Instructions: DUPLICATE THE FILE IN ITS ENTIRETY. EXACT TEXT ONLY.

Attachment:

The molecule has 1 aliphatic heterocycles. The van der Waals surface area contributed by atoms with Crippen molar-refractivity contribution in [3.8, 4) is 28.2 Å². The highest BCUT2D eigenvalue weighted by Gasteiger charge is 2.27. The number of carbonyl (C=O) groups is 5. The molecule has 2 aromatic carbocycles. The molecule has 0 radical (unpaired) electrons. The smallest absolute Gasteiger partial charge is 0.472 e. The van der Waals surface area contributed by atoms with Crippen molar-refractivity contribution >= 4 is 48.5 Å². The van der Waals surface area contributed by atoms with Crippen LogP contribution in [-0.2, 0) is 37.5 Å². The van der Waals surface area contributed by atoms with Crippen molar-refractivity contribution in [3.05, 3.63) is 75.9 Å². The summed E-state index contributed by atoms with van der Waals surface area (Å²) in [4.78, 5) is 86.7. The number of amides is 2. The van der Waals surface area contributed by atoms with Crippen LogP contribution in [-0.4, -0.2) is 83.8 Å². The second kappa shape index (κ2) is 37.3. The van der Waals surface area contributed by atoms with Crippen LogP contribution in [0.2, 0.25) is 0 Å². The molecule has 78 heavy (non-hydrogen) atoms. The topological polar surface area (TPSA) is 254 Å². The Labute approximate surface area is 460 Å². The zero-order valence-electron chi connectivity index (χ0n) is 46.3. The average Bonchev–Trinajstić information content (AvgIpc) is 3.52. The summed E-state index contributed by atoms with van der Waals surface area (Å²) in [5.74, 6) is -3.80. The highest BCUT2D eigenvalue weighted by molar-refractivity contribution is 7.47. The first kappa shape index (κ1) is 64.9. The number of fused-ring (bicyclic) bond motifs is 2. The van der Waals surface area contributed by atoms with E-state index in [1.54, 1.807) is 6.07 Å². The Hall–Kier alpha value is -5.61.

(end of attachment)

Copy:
The molecule has 1 aliphatic heterocycles. The van der Waals surface area contributed by atoms with Crippen molar-refractivity contribution in [3.8, 4) is 28.2 Å². The highest BCUT2D eigenvalue weighted by Gasteiger charge is 2.27. The number of carbonyl (C=O) groups is 5. The molecule has 2 aromatic carbocycles. The molecule has 0 radical (unpaired) electrons. The smallest absolute Gasteiger partial charge is 0.472 e. The van der Waals surface area contributed by atoms with Crippen molar-refractivity contribution >= 4 is 48.5 Å². The van der Waals surface area contributed by atoms with Crippen LogP contribution in [-0.2, 0) is 37.5 Å². The van der Waals surface area contributed by atoms with Crippen molar-refractivity contribution in [3.05, 3.63) is 75.9 Å². The summed E-state index contributed by atoms with van der Waals surface area (Å²) in [4.78, 5) is 86.7. The number of amides is 2. The van der Waals surface area contributed by atoms with Crippen LogP contribution in [-0.4, -0.2) is 83.8 Å². The second kappa shape index (κ2) is 37.3. The van der Waals surface area contributed by atoms with Crippen LogP contribution in [0.2, 0.25) is 0 Å². The molecule has 78 heavy (non-hydrogen) atoms. The topological polar surface area (TPSA) is 254 Å². The Labute approximate surface area is 460 Å². The zero-order valence-electron chi connectivity index (χ0n) is 46.3. The average Bonchev–Trinajstić information content (AvgIpc) is 3.52. The summed E-state index contributed by atoms with van der Waals surface area (Å²) in [5.74, 6) is -3.80. The highest BCUT2D eigenvalue weighted by molar-refractivity contribution is 7.47. The first kappa shape index (κ1) is 64.9. The number of fused-ring (bicyclic) bond motifs is 2. The van der Waals surface area contributed by atoms with E-state index in [1.54, 1.807) is 6.07 Å². The Hall–Kier alpha value is -5.61.